Transactions of the Institute of Jamaica

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Pagina 91 - The balmy spirit of the western gale Eternal breathes on fruits untaught to fail : Each dropping pear a following pear supplies, On apples apples, figs on figs arise : The same mild season gives the blooms to blow, The buds to harden, and the fruits to grow. Here order'd vines in equal ranks appear, With all the...
Pagina 147 - The State of the Island of Jamaica. Chiefly in Relation to its Commerce, and the Conduct of the Spaniards in the West- Indies, hf.
Pagina 168 - Views of the Present State of Slavery in the West Indies, or an examination of Mr. Stephen's "Slavery of the British West India Colonies...
Pagina 85 - American frontier, which hasjnstnowoccnrred, also suggests Mexico as a competitor, if not with Jamaica, at least with Florida. California is even a competitor, but the effect of her competition is simply to supply the markets on the Pacific coast, and even there California has to struggle against the shipment of oranges from Tahiti and other islands in the Pacific. At present the countries bordering the coasts of the Mediterranean are competitors more for the supply of lemons to the United States...
Pagina 91 - There also, laden with its fruit he form'd A vineyard all of gold ; purple he made The clusters, and the vines supported stood By poles of silver set in even rows.
Pagina 42 - ... unfruitful, the shoots may then be cut off, and if enveloped in earth, and covered with matting, can be transplanted in places 30 or 40 inches distant. The ground should be first well prepared with manure, and freely manured afterwards : the manure being half water. Here, as before, the plants should be hoed from time to time. In many cases fresh earth, pulverized bricks, ashes, &c., are used for manure. Some years the husbandman has his crop injured by worms, he needs therefore to seek for and...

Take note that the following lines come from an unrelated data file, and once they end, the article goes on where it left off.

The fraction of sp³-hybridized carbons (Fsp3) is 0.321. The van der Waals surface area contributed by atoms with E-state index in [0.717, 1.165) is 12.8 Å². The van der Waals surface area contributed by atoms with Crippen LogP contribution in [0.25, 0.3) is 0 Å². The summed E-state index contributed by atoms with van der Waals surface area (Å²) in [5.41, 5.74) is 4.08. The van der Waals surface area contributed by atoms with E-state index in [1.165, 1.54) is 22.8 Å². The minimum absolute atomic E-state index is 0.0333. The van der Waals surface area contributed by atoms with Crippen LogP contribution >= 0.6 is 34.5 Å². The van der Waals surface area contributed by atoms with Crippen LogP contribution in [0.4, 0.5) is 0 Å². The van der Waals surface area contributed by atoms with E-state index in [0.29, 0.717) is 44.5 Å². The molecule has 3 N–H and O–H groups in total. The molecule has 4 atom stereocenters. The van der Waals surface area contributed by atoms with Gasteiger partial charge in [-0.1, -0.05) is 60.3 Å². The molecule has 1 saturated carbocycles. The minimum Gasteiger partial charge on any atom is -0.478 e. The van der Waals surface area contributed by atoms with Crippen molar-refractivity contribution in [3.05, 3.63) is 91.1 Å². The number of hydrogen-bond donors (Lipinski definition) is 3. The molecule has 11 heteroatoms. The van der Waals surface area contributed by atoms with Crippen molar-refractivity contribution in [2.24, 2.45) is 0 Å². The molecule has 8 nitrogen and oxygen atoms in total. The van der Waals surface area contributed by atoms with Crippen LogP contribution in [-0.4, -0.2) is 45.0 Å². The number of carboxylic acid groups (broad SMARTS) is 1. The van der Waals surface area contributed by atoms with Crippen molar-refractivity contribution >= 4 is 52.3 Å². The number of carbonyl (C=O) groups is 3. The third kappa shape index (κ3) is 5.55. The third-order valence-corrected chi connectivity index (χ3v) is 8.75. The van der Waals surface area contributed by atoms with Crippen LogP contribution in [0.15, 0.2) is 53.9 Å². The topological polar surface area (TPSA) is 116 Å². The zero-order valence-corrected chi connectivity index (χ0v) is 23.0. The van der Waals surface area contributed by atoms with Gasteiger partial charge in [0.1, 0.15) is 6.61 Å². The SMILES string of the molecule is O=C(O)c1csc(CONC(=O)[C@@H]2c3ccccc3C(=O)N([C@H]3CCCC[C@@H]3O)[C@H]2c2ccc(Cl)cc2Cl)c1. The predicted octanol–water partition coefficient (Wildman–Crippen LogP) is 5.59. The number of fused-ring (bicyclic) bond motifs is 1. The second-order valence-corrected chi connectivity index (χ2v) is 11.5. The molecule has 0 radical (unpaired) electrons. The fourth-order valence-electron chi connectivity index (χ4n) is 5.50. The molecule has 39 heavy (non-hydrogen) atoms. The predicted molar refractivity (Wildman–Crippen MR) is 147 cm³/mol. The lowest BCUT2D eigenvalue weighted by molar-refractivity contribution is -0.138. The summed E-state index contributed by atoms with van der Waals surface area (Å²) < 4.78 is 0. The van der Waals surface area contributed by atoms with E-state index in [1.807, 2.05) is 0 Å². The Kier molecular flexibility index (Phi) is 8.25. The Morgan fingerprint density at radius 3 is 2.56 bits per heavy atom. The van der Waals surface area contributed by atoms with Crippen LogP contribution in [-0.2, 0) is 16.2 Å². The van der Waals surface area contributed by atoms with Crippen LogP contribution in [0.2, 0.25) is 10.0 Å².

Pagina 72 - ... plan, in short, which is one of neglect or lucky chance, left to take the place of intelligent guidance. The earliest cultivators of oranges in this island were the enslaved negroes, and the oldest trees yielding the largest crops are only to be found on those parts of estates which were set apart for the cottages and gardens of the slaves. I know of a small sugar estate on which, forty years after emancipation, the fruits of the orange trees planted by the old negroes around their dwellings,...
Pagina 179 - THE TROPICAL WORLD : a Popular Scientific Account of the Natural History of the Animal and Vegetable Kingdoms in Equatorial Regions. With 8 Chromoxylographs and 172 Woodcut Illustrations. 8vo. 21s. FOREST CREATURES. By CHARLES BONER, Author of ' Chamois Hunting in the Mountains of Bavaria,
Pagina 26 - Natives on account of its elasticity and consequent suitableness for bow-strings. Sir W. Jones says : - " From the leaves of this plant the ancient Hindus extracted a very long elastic thread, called Maurvi, of which they made bow-strings, and which for that reason was ordained by Menu to form the sacrificial zone of the military classes.
Pagina 30 - Manilla ladies, although they are rather expensive; the price of the former, when of good quality, being from about five to ten pounds sterling each, while for a scarf of average quality and colour about thirty pounds is paid. The coarser descriptions can be had for much less money than the sums mentioned ; and the finest qualities would cost from three to four times more than the amounts I have set down.

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